Adult Programs, Calendar and Special Programs

January 2023

Mon Tue Wed Thu Fri Sat Sun

OCTOBER 1, 2022


Once the season starts, please check this website regularly for the Calendar and the Adult Programs.  Marshall Field Tennis Courts (6601 Okanagan Landing Rd., Vernon, BC) are our home courts.   You must be a VTA Member to participate in any VTA Programs, or reserved court time.

MONDAY 6:30 – 8:00 pm. – DROP-IN TENNIS – All levels of players are welcome, but you must be a VTA Member to participate.
SKILLS AND DRILLS – spring session – may be run on Monday evenings, but time and date will be advertised prior (there will be an extra $30 charge for this 6-lesson program), but you must be a current VTA member to participate.

TUESDAY – 6:30 – 8:00 pm. – COMPETITIVE TENNIS LEAGUE – 3.5 -League.  Registration required for 3.5+ League.  Contact:  Brian vanBolhuis at .  Spares are always needed.  You must be a VTA Member to participate in any Leagues.

WEDNESDAY – 6:30 – 8:00 pm DROP-IN TENNIS – All levels of play.

THURSDAY – 6:30 – 8:00 pm.  COMPETITIVE TENNIS LEAGUE – 4.0+ League.  Registration required for 4.0+ League.  Contact:  Kirbey Lockhart at    Spares are always needed. You must be a VTA member to register for Leagues.

FRIDAY – 6:30 – 8:30 pm.  COMPETITIVE TENNIS LEAGUE2.5-3.0 League. Registration required for League.  Contact:  Graham Cooper at .  Spares are always needed. You must be a VTA Member to participate in any Leagues.

SATURDAY – 9:00 – 11:00 am.  DROP-IN TENNIS – All Levels of play.

The court times are flexible, so please note:  You may also play tennis before and after the VTA time-frames, however the courts are not reserved during those times.  Marshall Field courts are Public courts, so please be courteous to other players.  Court lights are available from 6:00 – 11:00 pm. in 1¼ hour intervals.  If you want to use the lights longer than an hour, re-start the lights before they turn off because they take approximately 15 minutes to cool down and light up again.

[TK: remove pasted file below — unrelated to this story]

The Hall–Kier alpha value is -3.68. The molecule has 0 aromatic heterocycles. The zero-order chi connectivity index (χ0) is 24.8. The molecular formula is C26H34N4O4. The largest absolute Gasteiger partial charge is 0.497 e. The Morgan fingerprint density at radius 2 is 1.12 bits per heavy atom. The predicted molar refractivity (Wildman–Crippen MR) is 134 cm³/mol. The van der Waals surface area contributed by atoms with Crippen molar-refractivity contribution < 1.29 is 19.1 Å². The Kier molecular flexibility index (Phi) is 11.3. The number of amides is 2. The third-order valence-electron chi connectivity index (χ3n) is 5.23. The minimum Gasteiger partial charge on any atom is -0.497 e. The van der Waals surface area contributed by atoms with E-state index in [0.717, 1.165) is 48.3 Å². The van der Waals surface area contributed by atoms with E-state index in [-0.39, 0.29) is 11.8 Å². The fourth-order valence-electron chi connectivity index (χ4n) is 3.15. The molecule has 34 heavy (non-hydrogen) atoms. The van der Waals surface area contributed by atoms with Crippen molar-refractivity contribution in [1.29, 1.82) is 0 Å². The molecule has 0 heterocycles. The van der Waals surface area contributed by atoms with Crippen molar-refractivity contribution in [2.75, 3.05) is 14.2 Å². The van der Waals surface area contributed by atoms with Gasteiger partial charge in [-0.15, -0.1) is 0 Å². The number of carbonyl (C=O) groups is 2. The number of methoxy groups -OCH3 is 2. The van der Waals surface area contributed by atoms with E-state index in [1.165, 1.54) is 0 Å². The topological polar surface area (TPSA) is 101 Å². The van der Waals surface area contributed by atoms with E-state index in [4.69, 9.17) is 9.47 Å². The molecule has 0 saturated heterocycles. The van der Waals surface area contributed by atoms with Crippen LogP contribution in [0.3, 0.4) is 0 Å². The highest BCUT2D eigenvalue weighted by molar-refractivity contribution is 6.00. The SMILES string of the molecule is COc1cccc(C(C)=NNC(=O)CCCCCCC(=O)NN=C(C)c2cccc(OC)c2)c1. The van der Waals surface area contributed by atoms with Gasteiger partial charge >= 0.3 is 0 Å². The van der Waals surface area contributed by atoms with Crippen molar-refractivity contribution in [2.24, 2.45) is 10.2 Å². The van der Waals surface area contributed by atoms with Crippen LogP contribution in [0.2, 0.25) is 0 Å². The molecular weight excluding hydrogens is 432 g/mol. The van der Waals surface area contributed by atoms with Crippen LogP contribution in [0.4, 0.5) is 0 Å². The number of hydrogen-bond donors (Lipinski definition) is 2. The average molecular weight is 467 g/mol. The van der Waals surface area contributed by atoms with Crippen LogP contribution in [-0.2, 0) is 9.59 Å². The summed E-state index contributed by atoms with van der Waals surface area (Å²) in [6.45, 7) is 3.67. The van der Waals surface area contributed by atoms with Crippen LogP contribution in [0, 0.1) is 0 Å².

♦ A NOTE ON SPECIAL PROGRAMS SUCH AS: "SKILLS AND DRILLS" AND "FAST" (FAST ADULT STARTER TENNIS) PROGRAM:  These are run as a service to our members but take up much of our Instructor's time and court space, so there is an extra fee for these programs.  The six-lesson programs are $30/person paid to the Instructor at the time of the program.♦

Message from Graham Cooper Re: FAST AND SKILLS AND DRILLS
With the weather finally starting to warm up I am now looking to set up the FAST and Skills and Drills Programs.

FAST – Fun Adult Starter Tennis
This program is the Tennis Canada program for adults starting tennis. It start with modified balls on a small court. This allows players to get the feeling of how to set up hitting a ball. It will run for 6 lessons.

This program also runs for 6 sessions. It is for those players who have completed the FAST program and also simply for others who wish to refine their strokes. Ground strokes and serves are covered.

This year we are asking for a $30 donation to our club for each of the programs. When you sign up I will explain how you can pay.

Groups of four players will make up each group. The schedule will be as follows:
–          FAST
6:30 to 7:30 Mondays and Wednesdays from May 16 to June 6 (No program on May 23)